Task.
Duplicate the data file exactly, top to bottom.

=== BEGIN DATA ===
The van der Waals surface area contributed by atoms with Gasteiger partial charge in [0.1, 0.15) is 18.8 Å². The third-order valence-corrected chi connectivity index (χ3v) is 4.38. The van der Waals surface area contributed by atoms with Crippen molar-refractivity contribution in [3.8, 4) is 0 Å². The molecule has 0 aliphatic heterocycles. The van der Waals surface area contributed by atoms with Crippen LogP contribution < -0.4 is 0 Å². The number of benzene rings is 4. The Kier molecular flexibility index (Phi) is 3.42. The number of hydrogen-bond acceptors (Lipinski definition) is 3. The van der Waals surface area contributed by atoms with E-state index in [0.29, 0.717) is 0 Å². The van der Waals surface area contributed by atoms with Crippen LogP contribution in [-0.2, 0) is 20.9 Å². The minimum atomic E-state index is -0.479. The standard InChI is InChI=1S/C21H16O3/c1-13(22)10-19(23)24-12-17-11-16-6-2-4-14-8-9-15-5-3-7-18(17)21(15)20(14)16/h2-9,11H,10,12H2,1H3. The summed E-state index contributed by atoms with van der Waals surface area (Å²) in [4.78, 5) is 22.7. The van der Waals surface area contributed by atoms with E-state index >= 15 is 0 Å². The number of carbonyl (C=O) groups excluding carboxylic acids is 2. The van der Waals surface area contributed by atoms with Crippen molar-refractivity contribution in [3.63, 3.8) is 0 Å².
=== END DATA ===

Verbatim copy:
The van der Waals surface area contributed by atoms with Gasteiger partial charge in [0.1, 0.15) is 18.8 Å². The third-order valence-corrected chi connectivity index (χ3v) is 4.38. The van der Waals surface area contributed by atoms with Crippen molar-refractivity contribution in [3.8, 4) is 0 Å². The molecule has 0 aliphatic heterocycles. The van der Waals surface area contributed by atoms with Crippen LogP contribution < -0.4 is 0 Å². The number of benzene rings is 4. The Kier molecular flexibility index (Phi) is 3.42. The number of hydrogen-bond acceptors (Lipinski definition) is 3. The van der Waals surface area contributed by atoms with E-state index in [0.29, 0.717) is 0 Å². The van der Waals surface area contributed by atoms with Crippen LogP contribution in [-0.2, 0) is 20.9 Å². The minimum atomic E-state index is -0.479. The standard InChI is InChI=1S/C21H16O3/c1-13(22)10-19(23)24-12-17-11-16-6-2-4-14-8-9-15-5-3-7-18(17)21(15)20(14)16/h2-9,11H,10,12H2,1H3. The summed E-state index contributed by atoms with van der Waals surface area (Å²) in [4.78, 5) is 22.7. The van der Waals surface area contributed by atoms with E-state index >= 15 is 0 Å². The number of carbonyl (C=O) groups excluding carboxylic acids is 2. The van der Waals surface area contributed by atoms with Crippen molar-refractivity contribution in [3.63, 3.8) is 0 Å².